Birth and education
Beccaria was born in Milan on 15 March 1738 to the Marchese Gian Beccaria Bonesana, an aristocrat of moderate well-being from the Austrian Habsburg Empire. Beccaria received his early education in the Jesuit college at Parma. Subsequently, he graduated in law from the University of Pavia in 1758. At first he showed a great aptitude for mathematics, but studying Montesquieu (1689–1755) redirected his attention towards economics. In 1762 his first publication, a tract on the disorder of the currency in the Milanese states, included a proposal for its remedy.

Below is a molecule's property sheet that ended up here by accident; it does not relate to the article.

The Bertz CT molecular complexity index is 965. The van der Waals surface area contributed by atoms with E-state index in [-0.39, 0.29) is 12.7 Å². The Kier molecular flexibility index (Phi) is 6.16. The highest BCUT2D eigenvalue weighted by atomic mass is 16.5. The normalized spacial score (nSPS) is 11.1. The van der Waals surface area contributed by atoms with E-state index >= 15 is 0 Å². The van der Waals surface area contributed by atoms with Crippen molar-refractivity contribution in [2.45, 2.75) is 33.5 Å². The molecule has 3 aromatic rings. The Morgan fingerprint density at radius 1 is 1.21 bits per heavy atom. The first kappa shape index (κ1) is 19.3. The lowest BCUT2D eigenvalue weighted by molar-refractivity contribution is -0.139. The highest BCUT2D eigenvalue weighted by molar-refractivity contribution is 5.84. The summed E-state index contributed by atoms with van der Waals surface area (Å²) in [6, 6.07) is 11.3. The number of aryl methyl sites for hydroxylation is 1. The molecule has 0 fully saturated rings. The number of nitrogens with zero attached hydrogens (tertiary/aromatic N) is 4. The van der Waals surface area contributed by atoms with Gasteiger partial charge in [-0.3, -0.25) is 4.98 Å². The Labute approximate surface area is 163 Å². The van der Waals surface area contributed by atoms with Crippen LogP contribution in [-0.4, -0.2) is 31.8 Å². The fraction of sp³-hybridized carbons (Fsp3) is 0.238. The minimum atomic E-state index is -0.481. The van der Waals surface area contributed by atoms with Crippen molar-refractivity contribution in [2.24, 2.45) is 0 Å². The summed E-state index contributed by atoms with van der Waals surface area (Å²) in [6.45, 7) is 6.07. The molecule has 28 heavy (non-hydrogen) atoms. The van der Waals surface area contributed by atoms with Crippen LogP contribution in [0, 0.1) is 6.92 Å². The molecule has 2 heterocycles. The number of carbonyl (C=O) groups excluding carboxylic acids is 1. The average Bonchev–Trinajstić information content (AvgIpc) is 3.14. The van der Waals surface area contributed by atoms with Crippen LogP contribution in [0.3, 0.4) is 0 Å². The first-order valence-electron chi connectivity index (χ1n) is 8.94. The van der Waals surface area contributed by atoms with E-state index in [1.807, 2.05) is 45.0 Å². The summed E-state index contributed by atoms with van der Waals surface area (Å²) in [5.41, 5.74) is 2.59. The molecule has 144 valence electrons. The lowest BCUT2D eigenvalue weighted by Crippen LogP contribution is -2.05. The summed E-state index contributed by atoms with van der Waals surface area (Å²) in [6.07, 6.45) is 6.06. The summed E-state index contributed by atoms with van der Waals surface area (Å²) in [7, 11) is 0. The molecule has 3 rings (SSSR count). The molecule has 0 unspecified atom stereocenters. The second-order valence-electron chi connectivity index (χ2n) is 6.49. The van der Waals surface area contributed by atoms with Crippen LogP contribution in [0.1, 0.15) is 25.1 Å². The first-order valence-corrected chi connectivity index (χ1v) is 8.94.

In his mid-twenties, Beccaria became close friends with Pietro and Alessandro Verri, two brothers who with a number of other young men from the Milan aristocracy, formed a literary society named "L'Accademia dei pugni" (the Academy of Fists), a playful name which made fun of the stuffy academies that proliferated in Italy and also hinted that relaxed conversations which took place in there sometimes ended in affrays. Much of its discussion focused on reforming the criminal justice system. Through this group Beccaria became acquainted with French and British political philosophers, such as Hobbes, Diderot, Helvétius, Montesquieu, and Hume. He was particularly influenced by Helvétius.